We think of breastfeeding as being free, whereas formula costs and so some might see it as more valuable. Anecdotally we hear some mothers and even health workers naming the most expensive formulas as 'the best', without justification, showing how expense is equated with quality.

In the past, we have asked the Advertising Standards Authority to investigate company advertising claiming Aptamil formula (click here) and SMA formula (click here) are 'the best' and the companies could not substantiate their claims and were warned not to repeat them.

Formula is an over-priced product to pay for all the company promotion - which breaks marketing standards. If these standards were enforced in the UK, formula would be cheaper, the information for mothers would be independent and breastfeeding rates would likely increase as well.

Examples of current company marketing practices are documented at

Nestlé entered the UK market with the takeover of Pfizer Nutrition/Wyeth and the SMA brand of formula in December 2012. It is now actively targeting health workers with events at hotel venues in an attempt to circumvent the restrictions many health facilities have in place to stop company representatives targeting staff. In these health facilities, companies can only provide information on their products to a designated expert staff member (or a multidisciplinary committee in some regions), who will assess the accuracy and only pass on what is necessary.

In some cases, the events are on issues such as vitamin D, iron and colic. Nestlé uses misleading claims on these issues to push its products. In other cases guest speakers will speak on other child care topics to entice health workers to the event. Nestlé is shortly to launch SMA HA formula in the UK - despite the fact its "hypoallergenic" claim has been prohibited in the United States following legal action after babies suffered anaphylactic shock. When Nestlé tried to introduce NAN HA into the UK a decade ago, it had to apply warning labels to tins after concerns were raised by the Department of Health - see the archive.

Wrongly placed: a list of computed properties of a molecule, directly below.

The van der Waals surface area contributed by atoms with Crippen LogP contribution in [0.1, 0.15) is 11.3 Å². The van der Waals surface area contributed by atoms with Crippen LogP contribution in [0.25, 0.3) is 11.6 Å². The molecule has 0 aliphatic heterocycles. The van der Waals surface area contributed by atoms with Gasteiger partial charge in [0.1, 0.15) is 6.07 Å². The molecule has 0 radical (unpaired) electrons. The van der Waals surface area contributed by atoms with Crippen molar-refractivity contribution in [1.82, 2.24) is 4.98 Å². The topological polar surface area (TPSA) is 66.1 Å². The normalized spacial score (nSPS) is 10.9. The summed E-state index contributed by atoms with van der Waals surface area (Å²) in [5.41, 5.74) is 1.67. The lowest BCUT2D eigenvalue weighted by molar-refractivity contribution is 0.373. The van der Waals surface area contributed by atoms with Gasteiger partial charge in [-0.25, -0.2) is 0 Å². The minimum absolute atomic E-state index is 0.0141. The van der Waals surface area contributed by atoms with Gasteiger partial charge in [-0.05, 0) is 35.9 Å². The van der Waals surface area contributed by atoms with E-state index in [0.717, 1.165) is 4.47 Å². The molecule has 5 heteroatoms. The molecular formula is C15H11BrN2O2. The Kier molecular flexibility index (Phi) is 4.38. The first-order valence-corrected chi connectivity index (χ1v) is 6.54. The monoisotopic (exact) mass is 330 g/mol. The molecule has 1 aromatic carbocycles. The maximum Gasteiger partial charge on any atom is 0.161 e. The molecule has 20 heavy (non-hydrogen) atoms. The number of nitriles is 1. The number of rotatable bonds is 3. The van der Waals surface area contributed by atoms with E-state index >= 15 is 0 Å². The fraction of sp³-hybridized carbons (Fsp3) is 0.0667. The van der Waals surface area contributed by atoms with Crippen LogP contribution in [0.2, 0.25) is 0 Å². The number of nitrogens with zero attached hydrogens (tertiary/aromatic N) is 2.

Nestlé is currently competing with the NHS and mother support groups in trying to persuade pregnant women to contact it for information on infant care. They are directed to a website promoting SMA formula. Click here for analysis.

Nestle SMA promotion

Danone, the second largest baby milk company, competes with Nestlé around the world and has stepped up promotion in the UK, including with advertising for Aaptamil formula over four pages of The Observer Magazine cover on 27 October 2013. Click here for analysis.

Observer cover

Enforcing the International Code of Marketing of Breastmilk Substitutes and subsequent, relevant Resolutions of the World Health Assembly in the UK would prohibit such practices. Some aspects of these campaigns are already prohibited under the Infant Formula and Follow-on Formula Regulations (2007) and associated Guidance Notes, but these are poorly enforced.

Stopping promotion can have a significant impact as the following graph from Save the Children's Superfood for Babies report demonstrates. India has implemented the International Code and Resolutions and sales of baby milk have remained fairly static. China has poor regulations and Nestlé, Danone and other companies are engaged in fierce competition. Formula sales are growing exponentially. Click here for examples of how Nestlé promotes its formula around the world with claims on labels such as it "protects" and is the "natural start".